Should We Go on a Digital Diet?
What is it that compels us to "nurture what we love, but also love what we nurture"? That last bit is a quote from Sherry Turkle. She's a cognitive psychologist who studied how humans interact with robots. She recently wrote "Alone Together," a book exploring our love affair with technology and how it's shaping the way we interact with our kids and the way our kids interact with us.
It's a timely book. Consider how much we're attached to our cell phones, for instance. How many of you have dropped your land line, have a smart phone and spend more than 30 minutes gabbing on one, always have your phone at the ready, not to mention using it to organize your life? Let's face it: A good cell phone is a busy parent's best friend.
In "Alone Together," Turkle talks about her experiences in the lab at MIT, more specifically her, at first, inexplicable attachment to a rudimentary-looking robot named Cog. She found herself yearning for Cog to acknowledge her with a head turn when she spoke. Odd, right? After all, why would we think that a machine could have feelings for us? Turns out projection is everything. This could explain why so many of us have turned to the Internet to forge our identities and sate our appetites for connection (at a distance, that is).
When the Gate Keeper Becomes the Gate-Crasher
At first Turkle was a proponent of limitless social technology, but she now looks at the last 40 years of her studies and weaves a cautionary tale from her field research that involved years and years of interviews with children, teenagers, adults, and the elderly and how they engaged with technology.
According to the Chronicle of Higher Learning, "Again and again she [Turkle] saw how even the relatively clumsy robot dog or electronic baby doll could spark a deep emotional response." One such robot was Kismit who interacted with little kids. Although the kids were told that Kismit was a robot and wasn't alive, most of the kids went away from the interaction thinking they had developed a friendship with it.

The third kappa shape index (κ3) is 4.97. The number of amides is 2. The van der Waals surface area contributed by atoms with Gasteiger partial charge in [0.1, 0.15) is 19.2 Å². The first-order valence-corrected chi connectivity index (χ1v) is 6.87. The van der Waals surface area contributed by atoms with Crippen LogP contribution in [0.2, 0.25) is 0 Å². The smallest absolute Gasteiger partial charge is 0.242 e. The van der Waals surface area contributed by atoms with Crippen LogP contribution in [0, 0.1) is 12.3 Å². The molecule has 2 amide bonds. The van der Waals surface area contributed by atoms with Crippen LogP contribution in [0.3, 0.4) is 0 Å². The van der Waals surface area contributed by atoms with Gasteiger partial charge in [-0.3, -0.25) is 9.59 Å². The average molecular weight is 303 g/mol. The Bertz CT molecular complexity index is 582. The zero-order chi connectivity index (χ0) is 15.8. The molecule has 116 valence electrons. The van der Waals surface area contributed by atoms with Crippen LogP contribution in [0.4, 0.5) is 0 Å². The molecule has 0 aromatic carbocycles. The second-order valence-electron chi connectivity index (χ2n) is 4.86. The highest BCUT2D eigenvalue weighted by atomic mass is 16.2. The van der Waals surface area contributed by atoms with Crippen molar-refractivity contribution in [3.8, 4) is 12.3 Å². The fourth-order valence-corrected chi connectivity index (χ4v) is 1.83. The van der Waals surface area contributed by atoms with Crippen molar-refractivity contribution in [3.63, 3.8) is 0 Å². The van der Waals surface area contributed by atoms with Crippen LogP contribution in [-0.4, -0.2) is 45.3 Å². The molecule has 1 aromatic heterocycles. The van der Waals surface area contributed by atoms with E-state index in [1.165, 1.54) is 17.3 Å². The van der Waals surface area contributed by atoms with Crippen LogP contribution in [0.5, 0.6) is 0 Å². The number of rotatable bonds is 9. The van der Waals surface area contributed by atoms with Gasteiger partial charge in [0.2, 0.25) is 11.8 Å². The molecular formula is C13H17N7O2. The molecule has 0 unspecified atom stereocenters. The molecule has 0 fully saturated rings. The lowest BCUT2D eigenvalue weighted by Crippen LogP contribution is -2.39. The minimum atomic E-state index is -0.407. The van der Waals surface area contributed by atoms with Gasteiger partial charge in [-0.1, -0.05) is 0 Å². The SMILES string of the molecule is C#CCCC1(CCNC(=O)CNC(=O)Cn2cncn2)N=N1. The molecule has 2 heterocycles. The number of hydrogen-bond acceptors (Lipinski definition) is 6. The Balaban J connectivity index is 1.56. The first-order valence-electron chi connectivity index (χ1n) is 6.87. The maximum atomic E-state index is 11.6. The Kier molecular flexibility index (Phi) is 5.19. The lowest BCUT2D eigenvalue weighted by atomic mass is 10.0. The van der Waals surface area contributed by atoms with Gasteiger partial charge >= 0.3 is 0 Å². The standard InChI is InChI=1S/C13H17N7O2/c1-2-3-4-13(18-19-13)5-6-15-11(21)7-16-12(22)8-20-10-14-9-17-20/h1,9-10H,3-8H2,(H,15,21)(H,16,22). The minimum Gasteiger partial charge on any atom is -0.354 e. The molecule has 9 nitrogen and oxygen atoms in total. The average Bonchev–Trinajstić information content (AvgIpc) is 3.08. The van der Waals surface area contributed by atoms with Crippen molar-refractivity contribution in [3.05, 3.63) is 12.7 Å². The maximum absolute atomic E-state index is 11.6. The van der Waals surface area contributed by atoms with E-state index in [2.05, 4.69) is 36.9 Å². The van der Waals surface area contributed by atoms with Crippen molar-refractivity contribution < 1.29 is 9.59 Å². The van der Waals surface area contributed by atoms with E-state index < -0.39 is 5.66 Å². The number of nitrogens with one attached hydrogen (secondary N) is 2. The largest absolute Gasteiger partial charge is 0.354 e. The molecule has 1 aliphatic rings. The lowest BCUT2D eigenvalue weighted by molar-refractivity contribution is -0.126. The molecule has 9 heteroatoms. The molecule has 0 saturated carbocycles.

The problem is underscored in an example of when Kismit malfunctions. "A 12-year-old subject named Estelle became convinced that the robot had clammed up because it didn't like her, and she became sullen and withdrew to load up on snacks provided by the researchers."
That's a kid and technology. So what does it mean for our kids when they see us interacting at such intense levels with technology (whether it's our iPads, iPhones, TV or laptop) when we're supposed to be the gatekeepers? I can tell you that I've slipped in a few minutes on the phone or computer throughout the day to make arrangements for work or to finish up research or review something I've recently written. Seems innocent enough while my daughter plays.
The Insidious Creep of Technology
But am I indirectly telling her it's OK to shut everyone out and immerse yourself in an avatar-like world where nothing is "real" in the sense that games, videos and nearly almost everything else we plug into on the Internet is a construct? Does she get the sense that my immersing, unpredictable bouts of turning away from her are more important than she is?
I've rationalized my technology-using behavior by telling myself that I won't check my e-mail again for an hour, or that I've put away the device and now my 2 year old has my full attention. Pfft - the truth is that my mind is still busy twirling around the next e-mail I'll be composing...
Turkle might argue that it's insidious, the way we allow technology to intrude upon us at every moment. She recommends that we put aside time each day, telling our children, "It's time for mommy to work," rather than taking calls, texting and the various other ways we continuously chip away at the little time we have with our kids. She thinks that if you take a block of time and say you're working, your kid will get it. But if you shift your attention away from children at regular intervals throughout the day, they might retreat to technology for solace instead. And how might that play itself out psychology 10 years from now?
Recently Turkle gave a talk at the Georgia Institute of Technology. An audience member wondered if Turkle was suggesting we go on a digital diet. Not such a bad idea. We could all stand to back away from the addictive de(vices) in our life enough so that we make eye contact with the ones we love. Otherwise we run the risk of our children growing up, as Turkle might say, alone together.
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(Image Credit: Michael Krasowitz/Getty Images)
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